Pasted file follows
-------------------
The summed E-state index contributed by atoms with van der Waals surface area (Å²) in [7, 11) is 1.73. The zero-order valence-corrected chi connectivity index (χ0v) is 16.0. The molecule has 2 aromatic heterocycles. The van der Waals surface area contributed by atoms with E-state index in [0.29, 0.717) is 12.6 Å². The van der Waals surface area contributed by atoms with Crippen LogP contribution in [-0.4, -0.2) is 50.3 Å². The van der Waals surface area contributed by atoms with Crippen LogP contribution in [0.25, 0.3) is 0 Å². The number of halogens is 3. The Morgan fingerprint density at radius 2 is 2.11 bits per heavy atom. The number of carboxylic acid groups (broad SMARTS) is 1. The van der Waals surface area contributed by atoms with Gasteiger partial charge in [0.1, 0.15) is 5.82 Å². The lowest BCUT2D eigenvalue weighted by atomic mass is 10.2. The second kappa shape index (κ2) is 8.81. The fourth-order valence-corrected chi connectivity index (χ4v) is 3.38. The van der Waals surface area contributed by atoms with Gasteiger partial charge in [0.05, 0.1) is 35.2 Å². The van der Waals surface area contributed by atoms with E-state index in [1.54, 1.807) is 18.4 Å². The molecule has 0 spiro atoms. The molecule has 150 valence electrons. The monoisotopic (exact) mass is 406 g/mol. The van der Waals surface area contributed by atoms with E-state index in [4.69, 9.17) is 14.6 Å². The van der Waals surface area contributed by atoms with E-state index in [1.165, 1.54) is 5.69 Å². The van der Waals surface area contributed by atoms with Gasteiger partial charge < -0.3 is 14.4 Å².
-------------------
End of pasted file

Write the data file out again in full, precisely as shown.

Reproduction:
The summed E-state index contributed by atoms with van der Waals surface area (Å²) in [7, 11) is 1.73. The zero-order valence-corrected chi connectivity index (χ0v) is 16.0. The molecule has 2 aromatic heterocycles. The van der Waals surface area contributed by atoms with E-state index in [0.29, 0.717) is 12.6 Å². The van der Waals surface area contributed by atoms with Crippen LogP contribution in [-0.4, -0.2) is 50.3 Å². The van der Waals surface area contributed by atoms with Crippen LogP contribution in [0.25, 0.3) is 0 Å². The number of halogens is 3. The Morgan fingerprint density at radius 2 is 2.11 bits per heavy atom. The number of carboxylic acid groups (broad SMARTS) is 1. The van der Waals surface area contributed by atoms with Gasteiger partial charge in [0.1, 0.15) is 5.82 Å². The lowest BCUT2D eigenvalue weighted by atomic mass is 10.2. The second kappa shape index (κ2) is 8.81. The fourth-order valence-corrected chi connectivity index (χ4v) is 3.38. The van der Waals surface area contributed by atoms with Gasteiger partial charge in [0.05, 0.1) is 35.2 Å². The van der Waals surface area contributed by atoms with E-state index in [1.54, 1.807) is 18.4 Å². The molecule has 0 spiro atoms. The molecule has 150 valence electrons. The monoisotopic (exact) mass is 406 g/mol. The van der Waals surface area contributed by atoms with E-state index in [4.69, 9.17) is 14.6 Å². The van der Waals surface area contributed by atoms with E-state index in [1.165, 1.54) is 5.69 Å². The van der Waals surface area contributed by atoms with Gasteiger partial charge < -0.3 is 14.4 Å².